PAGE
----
The Latest: Winter storm causes major problems at airports - WFMJ.com News weather sports for Youngstown-Warren Ohio

The Latest: Winter storm causes major problems at airports

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The Latest on the winter storm moving across the country (all times local):
    
1:25 p.m.
    
More than 1,550 flights were canceled in and out of the U.S. as a major winter storm stymied travel across the country.
    
FlightAware, a flight tracking website, says nearly 1,500 flights were delayed Sunday in addition to the cancelations.
    
Boston Logan Airport was one of the hardest hit airports in the country. Just three flights were scheduled to depart from New Hampshire's Manchester-Boston Regional Airport. All flights out of Burlington International Airport were canceled.
    
Other modes of transportation were also affected by the winter storm. Amtrak cancelled trains on the busy D.C. to Boston corridor, as well as from New York City to upstate New York, New York to Pennsylvania and elsewhere due to snow and slippery roads.
    
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11:35 a.m.
    
The winter storm is wreaking havoc on air travel as it moves across the U.S.
    
Logan International Airport in Boston was no exception with more than 250 flights canceled.
    
Typically bustling security lines, ticketing counters and baggage claims were largely deserted Sunday morning.
    
Xavi Ortega and his wife were stranded at the airport overnight after their Saturday evening flight to Barcelona, where they live, was canceled.
    
Ortega, a 32-year-old engineer, says the couple slept a bit and played Candy Crush to pass the time. They were unsure of when they might be getting home.
    
Some travelers were more fortunate.
    
Christine Cocca's flight from Boston to Jakarta, Indonesia had not been delayed or canceled. While the bus she normally takes from Providence, Rhode Island to Boston was canceled, she was able to catch a ride to the airport from a relative.
    
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10:40 a.m.
    
New York City and the metro region have escaped any significant snowfall, with the precipitation coming down mainly as rain.
    
The Albany area saw anywhere from 10 to 15 inches, with up to 18 to 20 inches in the higher elevations of the Adirondacks. Buffalo has about a foot of snow, and about 16 inches in the higher elevations.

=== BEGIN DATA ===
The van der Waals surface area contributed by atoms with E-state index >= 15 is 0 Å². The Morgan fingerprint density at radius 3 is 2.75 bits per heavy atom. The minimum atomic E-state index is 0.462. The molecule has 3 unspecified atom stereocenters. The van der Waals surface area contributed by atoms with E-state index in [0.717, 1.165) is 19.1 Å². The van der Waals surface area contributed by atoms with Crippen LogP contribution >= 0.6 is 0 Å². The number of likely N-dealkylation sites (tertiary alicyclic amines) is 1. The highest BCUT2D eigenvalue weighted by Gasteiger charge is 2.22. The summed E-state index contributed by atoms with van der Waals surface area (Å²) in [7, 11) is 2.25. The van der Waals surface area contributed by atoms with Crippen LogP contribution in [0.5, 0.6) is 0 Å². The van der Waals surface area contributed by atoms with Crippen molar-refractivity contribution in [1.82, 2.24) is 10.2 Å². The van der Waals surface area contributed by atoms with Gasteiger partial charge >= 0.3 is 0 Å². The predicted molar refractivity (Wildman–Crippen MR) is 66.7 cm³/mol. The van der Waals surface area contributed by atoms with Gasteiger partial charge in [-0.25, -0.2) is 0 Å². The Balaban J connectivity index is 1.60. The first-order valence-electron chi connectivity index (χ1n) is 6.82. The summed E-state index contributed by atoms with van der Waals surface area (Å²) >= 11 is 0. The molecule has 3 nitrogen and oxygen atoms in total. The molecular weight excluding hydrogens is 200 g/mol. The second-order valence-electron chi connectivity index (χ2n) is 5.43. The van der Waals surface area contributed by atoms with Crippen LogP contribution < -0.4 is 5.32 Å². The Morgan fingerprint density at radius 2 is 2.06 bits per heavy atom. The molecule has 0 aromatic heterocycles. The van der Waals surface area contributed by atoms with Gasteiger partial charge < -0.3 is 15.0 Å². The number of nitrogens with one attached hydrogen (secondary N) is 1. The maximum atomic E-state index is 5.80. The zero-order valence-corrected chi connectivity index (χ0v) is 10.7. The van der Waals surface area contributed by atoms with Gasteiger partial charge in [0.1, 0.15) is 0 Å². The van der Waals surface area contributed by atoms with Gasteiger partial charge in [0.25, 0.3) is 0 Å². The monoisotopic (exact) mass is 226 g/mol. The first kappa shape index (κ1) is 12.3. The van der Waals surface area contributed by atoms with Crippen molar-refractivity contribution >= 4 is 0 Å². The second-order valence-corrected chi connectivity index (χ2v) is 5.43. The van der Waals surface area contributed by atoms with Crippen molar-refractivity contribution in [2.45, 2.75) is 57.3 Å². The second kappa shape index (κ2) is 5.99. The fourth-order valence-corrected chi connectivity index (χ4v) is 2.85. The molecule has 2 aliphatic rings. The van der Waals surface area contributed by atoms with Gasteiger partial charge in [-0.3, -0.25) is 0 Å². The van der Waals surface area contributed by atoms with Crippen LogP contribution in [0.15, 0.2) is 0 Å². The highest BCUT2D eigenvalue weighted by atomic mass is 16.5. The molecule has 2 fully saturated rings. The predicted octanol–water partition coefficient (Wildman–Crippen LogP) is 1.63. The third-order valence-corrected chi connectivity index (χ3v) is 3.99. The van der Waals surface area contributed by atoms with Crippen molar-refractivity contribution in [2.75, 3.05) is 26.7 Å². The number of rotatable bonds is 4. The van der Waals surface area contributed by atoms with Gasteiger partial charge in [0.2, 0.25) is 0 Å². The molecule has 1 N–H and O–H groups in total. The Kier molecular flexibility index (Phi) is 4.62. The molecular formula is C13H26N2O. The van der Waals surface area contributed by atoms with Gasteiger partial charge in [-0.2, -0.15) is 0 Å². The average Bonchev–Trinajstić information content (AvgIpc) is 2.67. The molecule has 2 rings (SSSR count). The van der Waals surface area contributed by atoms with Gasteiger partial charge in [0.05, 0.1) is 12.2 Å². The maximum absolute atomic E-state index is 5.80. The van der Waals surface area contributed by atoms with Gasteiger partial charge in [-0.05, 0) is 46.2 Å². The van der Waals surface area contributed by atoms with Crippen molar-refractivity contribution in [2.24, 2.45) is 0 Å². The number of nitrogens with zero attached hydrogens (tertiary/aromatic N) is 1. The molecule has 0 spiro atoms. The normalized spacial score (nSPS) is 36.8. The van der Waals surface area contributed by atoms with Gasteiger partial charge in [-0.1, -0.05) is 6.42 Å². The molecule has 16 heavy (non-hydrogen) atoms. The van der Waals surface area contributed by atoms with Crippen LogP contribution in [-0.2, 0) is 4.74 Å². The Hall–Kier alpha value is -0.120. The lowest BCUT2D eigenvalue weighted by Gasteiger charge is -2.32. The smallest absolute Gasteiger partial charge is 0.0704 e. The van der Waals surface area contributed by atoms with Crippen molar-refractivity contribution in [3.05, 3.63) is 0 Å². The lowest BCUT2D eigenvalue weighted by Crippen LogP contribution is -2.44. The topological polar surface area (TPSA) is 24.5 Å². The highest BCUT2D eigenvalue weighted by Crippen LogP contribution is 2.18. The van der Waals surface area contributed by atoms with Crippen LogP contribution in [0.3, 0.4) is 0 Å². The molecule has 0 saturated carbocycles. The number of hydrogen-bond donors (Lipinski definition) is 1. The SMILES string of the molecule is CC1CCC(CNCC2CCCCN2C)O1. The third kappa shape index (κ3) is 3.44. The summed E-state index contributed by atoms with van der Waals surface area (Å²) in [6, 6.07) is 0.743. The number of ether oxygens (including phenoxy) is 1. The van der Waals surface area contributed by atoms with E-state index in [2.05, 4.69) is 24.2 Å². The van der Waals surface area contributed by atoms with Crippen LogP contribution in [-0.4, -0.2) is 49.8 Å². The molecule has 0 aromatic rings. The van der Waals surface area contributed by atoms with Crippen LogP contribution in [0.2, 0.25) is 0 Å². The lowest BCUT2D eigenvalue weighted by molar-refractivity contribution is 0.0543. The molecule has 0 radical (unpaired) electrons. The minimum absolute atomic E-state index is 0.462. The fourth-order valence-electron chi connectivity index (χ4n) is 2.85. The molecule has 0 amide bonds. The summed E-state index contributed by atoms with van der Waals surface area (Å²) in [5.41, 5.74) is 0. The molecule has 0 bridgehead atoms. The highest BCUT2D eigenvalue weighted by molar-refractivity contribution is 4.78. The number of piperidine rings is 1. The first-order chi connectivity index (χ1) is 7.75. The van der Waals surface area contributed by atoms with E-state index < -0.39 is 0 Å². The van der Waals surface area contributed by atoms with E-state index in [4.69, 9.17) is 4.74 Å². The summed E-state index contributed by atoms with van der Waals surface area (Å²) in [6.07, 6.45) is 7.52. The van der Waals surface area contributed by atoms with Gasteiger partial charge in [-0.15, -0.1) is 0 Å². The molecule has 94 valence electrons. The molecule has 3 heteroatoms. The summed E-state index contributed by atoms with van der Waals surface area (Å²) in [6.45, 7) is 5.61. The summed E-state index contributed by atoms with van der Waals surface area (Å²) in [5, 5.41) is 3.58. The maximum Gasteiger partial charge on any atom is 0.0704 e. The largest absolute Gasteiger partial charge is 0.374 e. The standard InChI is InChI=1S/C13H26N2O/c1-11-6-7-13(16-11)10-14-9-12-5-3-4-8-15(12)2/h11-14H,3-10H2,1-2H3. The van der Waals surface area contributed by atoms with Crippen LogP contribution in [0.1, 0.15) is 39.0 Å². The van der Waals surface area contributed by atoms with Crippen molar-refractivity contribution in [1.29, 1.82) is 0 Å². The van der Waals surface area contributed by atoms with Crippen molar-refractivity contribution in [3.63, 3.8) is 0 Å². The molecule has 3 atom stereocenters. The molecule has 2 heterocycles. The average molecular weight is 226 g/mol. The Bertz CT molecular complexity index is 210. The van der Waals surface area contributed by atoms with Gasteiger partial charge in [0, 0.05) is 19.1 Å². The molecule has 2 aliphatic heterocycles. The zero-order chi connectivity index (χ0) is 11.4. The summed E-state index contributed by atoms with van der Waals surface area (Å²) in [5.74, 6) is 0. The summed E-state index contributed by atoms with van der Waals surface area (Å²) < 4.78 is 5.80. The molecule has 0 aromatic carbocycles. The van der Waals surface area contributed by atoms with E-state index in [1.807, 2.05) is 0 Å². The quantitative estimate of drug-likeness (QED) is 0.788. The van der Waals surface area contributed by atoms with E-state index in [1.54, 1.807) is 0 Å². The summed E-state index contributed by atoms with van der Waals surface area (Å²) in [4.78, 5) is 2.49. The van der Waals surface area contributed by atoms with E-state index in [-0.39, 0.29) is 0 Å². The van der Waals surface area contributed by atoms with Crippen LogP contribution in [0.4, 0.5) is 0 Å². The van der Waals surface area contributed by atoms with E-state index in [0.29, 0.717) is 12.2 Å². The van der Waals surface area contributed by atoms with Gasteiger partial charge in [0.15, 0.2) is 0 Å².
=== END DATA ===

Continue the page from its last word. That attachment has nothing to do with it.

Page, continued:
Meteorologists around the state were concerned about the upcoming severe cold from Sunday night into Monday, with expected wind chills in the teens in the New York City area and even down to well below zero around Albany.
    
The storm is bringing some of the coldest temperatures of the season.
    
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10:25 a.m.
    
The major worry is ice, not snow, in parts of New England.
    
Sleet and freezing rain is falling in much of the region and forecasters are warning of a flash freeze with temperatures plummeting later Sunday.
    
Utilities in Connecticut were reporting more than 14,000 customers without power and more outages were expected in the region as ice accumulates on trees and power lines.
    
Travel was treacherous throughout the region but far fewer people were on the highways because the storm fell on a weekend.
    
A coastal flood watch was also posted for the Sunday morning high tide.
    
The Massachusetts Emergency Management Agency warned that wind chills could fall to as low as 30 below zero the Berkshires Sunday night and into Monday morning.
    
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8:45 a.m.
    
President Donald Trump is warning Americans affected by the winter storm to "be careful."
    
The storm is bringing some of the coldest temperatures of the season as it tracked east Saturday evening into Sunday morning. The Weather Channel reports parts of upstate New York got up to 11 inches (28 centimeters) of snow overnight.
    
Many major cities like New York City and Boston were spared major snowfall. But a mix of rain and dropping temperatures wreaked havoc on air travel with nearly 5,000 flights canceled around the country Sunday.
    
Trump claims it "wouldn't be bad to have a little of that good old fashioned Global Warming right now" in a tweet . He has conflated short-term weather patterns with longer-term climate change before, even though it's at odds with the White House's own National Climate Assessment.

(Copyright 2019 The Associated Press. All rights reserved. This material may not be published, broadcast, rewritten or redistributed.)

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